The part that is statically linked is only a few functions that are either critical to program initialization or specially optimized by the compiler, and the rest of the CRT is versionless and managed by the operating system.

To be clear, the DLLs I listed are not required by CPython or most pure-C extensions (including, I assume, cffi and Cython). It's only when you start using C++ and especially the Microsoft provided libraries for parallelism that you need these DLLs.

> If I want to ship a C extension compiled for Python 3.5 which links to an
> external DLL on the system, I will have to tell the users of the extension
> to first run VCredist in order for them to be able to use extension
> on their system, since Python 3.5 will not ship with the necessary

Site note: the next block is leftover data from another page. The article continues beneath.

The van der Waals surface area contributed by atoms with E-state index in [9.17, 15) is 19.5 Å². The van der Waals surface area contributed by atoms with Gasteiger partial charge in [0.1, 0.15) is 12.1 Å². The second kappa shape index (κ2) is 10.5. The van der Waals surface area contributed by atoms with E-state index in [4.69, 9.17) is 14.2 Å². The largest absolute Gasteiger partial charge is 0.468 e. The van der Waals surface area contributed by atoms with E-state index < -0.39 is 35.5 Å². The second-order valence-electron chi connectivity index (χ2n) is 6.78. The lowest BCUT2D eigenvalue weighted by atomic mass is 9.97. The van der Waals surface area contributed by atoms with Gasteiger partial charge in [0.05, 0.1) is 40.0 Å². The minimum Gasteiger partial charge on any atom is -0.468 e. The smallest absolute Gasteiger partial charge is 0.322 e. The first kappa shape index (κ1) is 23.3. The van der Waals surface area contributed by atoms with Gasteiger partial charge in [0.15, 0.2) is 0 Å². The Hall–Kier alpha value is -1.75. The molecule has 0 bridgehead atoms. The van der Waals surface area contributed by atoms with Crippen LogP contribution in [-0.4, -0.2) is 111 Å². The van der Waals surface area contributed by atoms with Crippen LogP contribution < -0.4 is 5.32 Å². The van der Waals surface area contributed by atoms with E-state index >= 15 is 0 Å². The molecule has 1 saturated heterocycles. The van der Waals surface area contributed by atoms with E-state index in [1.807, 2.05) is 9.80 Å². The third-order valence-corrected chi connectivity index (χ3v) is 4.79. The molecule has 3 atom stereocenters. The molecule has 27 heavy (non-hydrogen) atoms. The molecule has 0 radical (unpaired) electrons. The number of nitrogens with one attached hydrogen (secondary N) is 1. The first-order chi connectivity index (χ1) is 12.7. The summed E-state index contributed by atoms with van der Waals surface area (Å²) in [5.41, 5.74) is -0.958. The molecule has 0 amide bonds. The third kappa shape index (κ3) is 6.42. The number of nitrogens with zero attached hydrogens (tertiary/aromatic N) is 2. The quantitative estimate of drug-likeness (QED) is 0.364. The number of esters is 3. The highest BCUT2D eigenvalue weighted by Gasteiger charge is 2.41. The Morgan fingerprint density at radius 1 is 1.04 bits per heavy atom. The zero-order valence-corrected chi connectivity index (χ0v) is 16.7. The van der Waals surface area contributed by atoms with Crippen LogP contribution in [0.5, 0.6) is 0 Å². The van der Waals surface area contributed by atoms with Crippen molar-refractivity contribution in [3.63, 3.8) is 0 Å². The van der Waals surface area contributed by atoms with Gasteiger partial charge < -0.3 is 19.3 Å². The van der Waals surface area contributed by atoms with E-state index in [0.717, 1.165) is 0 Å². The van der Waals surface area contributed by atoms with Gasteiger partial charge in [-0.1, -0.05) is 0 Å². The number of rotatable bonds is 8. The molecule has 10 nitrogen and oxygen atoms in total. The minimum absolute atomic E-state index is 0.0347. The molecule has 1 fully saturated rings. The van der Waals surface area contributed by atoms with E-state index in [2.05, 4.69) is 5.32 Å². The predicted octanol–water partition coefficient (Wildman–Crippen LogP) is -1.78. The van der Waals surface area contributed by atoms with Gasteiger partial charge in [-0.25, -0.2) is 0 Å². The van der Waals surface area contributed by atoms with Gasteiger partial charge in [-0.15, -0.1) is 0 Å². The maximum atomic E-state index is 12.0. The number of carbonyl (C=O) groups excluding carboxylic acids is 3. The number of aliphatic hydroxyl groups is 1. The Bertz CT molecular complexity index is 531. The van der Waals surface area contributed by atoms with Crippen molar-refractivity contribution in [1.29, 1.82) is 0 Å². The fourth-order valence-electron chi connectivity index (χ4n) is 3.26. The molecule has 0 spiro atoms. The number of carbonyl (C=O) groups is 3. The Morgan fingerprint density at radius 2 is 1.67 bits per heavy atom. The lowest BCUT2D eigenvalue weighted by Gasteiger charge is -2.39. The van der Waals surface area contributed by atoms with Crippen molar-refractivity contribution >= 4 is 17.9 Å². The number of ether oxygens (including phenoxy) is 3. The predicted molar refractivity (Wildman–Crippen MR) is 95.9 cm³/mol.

> CRT DLLs, correct ?

Correct, just as it's always been. However, if you want to ship a C extension compiled for Python 3.5 which *does not* link to an external DLL, you *do not* have to tell your user to install anything.

> includes getting CRT bug fixes by means of OS updates rather than complete
> reinstalls of Python and all your extensions.

Users of Python 3.5 will get CRT updates from the OS. Only a few trivial functions are statically linked under this scheme.

> Developers can work around these things, but if we end up requiring them
> to redistribute VCredist with every single package that has external
> dependencies, just to be able to install a binary package,
> because Python itself doesn't ship the necessary DLLs, then something
> is clearly broken for Python on Windows.

> Alternatively, we tell users to install VCredist by hand in case
> they plan to use Python with C extensions. Possible, but not
> very user friendly either.

I proposed above making this an option in the installer. Problem is, it doesn't help extensions built with later compilers. Only the extension knows which version of the redist is needed.

> With Python 2.7 all this is not an issue, creating yet another road
> block to prevent upgrades :-(